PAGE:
Central Iowa has known but one kind of dove over most of its history. The common mourning dove has always called Iowa home. Incredible flocks of migrating passenger pigeons, once thought to be the most numerous bird in the world, might have passed over at least eastern Iowa on occasion, but they nested farther east in dense hardwood forest. Forest habitat loss in the 1800s and uncontrolled hunting doomed that specie to extinction about a century ago. Common pigeons, more properly known as rock doves in their wild state, were originally an Old World specie that was brought to our shores by colonists as early as the 1600s. They spread nationwide as growing cities and farms created habitat to their liking.


The first Eurasian collared doves began to be seen in our area about 20 years ago. These doves are lighter colored and larger than our native mourning dove. Some of them escaped from captivity in the Bahamas in 1974 and soon found their way to Florida. They spread rapidly north and west and were usually associated with urban habitat. They’re now spreading to rural areas, as well, and have expanded their range across the nation in only a few decades. Pigeons (rock doves) seemed to find their own niche and not compete heavily with our native doves. The jury is still out on how the rapidly expanding population of collared doves will affect our native mourning doves and several other dove species from the Southwest.


Doves and pigeons are a large worldwide family. They share some unique characteristics compared to other kinds of birds. Their diet is composed entirely of vegetable matter. A few kinds of doves eat some fruits and greens but dove’s primary food is seeds. Most other birds consume some animal foods, such as insects, at least when they’re young, even when they’re primarily seed-eaters as adults. Babies of the dove family are fed “pigeon milk.” Pigeon milk isn’t just seeds that the adults ate. It’s created in the adult’s crops, a food storage pouch at the base of the neck. Cells in the walls of their crops become engorged with nutrients and then are sloughed off and regurgitated as pigeon milk for the young. Doves also have an unusual ability among birds to suck up water through their bills much like we would through a straw. Most birds have to pick up water in their bills and tip their heads back to let it trickle down their throats when they drink.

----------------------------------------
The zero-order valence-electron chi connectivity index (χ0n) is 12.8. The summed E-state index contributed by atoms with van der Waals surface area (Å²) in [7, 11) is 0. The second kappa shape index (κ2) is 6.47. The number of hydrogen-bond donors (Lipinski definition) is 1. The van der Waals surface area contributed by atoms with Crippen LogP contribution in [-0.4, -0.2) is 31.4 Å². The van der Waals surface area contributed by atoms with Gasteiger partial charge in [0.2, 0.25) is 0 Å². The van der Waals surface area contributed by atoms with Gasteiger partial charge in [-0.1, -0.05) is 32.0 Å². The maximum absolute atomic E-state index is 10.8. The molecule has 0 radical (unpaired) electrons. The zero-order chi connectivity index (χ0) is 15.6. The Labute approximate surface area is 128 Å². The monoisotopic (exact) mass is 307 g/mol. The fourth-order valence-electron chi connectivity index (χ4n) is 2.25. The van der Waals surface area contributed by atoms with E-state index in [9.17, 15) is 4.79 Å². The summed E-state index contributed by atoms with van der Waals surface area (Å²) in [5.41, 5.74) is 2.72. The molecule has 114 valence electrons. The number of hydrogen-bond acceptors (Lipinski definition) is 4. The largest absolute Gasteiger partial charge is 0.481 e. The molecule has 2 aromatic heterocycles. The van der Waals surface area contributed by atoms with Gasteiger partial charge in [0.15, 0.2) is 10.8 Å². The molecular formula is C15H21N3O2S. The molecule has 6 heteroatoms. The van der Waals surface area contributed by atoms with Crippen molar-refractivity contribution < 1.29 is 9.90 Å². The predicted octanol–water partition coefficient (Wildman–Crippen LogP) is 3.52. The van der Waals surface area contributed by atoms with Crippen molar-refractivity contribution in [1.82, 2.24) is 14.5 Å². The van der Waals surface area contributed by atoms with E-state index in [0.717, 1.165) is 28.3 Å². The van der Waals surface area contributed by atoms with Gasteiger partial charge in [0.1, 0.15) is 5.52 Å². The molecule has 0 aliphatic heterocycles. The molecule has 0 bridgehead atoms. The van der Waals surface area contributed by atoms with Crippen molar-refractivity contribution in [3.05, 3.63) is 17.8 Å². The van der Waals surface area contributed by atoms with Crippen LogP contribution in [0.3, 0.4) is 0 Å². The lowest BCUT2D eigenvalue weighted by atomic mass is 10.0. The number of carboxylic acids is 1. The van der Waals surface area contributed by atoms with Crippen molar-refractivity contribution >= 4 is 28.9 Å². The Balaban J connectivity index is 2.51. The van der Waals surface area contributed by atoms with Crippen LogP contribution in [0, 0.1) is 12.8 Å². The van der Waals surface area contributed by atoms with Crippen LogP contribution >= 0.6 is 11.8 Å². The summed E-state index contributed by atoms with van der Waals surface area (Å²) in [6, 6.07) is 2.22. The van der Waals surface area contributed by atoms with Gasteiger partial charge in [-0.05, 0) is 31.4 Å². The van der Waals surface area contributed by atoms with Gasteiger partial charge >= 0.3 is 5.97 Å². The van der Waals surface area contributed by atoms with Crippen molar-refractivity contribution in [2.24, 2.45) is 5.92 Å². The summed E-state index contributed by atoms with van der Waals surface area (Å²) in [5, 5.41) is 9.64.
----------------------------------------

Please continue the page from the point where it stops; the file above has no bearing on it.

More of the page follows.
Some local friends spotted an unusual bird under their feeder a couple of weeks ago. They recognized it as a white-winged dove and even got some pictures of it. White-wings are larger than our local mourning doves and about the size of collared doves. They’re gray with a large white patch on the wing that shows even when it’s folded. It was a first sighting of this dove for Story County and is one of only a few that have been seen in Iowa. White-winged doves are native to the desert southwest, but a few sometimes wander widely, even into eastern North America.


Some other friends recently hosted a pair of red crossbills at their feeder for a couple of hours. Flocks of them occasionally drop this far south in winter, but summer sightings are quite rare. They nest across southern Canada and in the mountain west where they can access plenty of their favorite food, pine seeds pried from pine cones with their scissors-like crossed mandibles. Ruddy ducks sometimes migrate through Iowa, but their nesting range is farther west. An unusual summer sighting of a male ruddy duck was made on a flooded field north of the old Milford School just after the recent heavy rains. These small, chunky, rust-colored diving ducks sport a flashy sky-blue bill, a white face, and a long stiff tail that’s often held erect like a little wren.


Birds are mobile and can sometimes turn up far from their normal home ranges. Sometimes they’re blown far off course by storms. Other times hunger drives them to wander when their preferred foods become hard to find. Climate change is shifting the breeding ranges of some birds farther north. A few birds (just like people) just seem to get an itch to travel and explore. This gives even casual birders a chance pick up rare and unusual sightings if they keep their eyes open.


Steve Lekwa is a former director of Story County Conservation.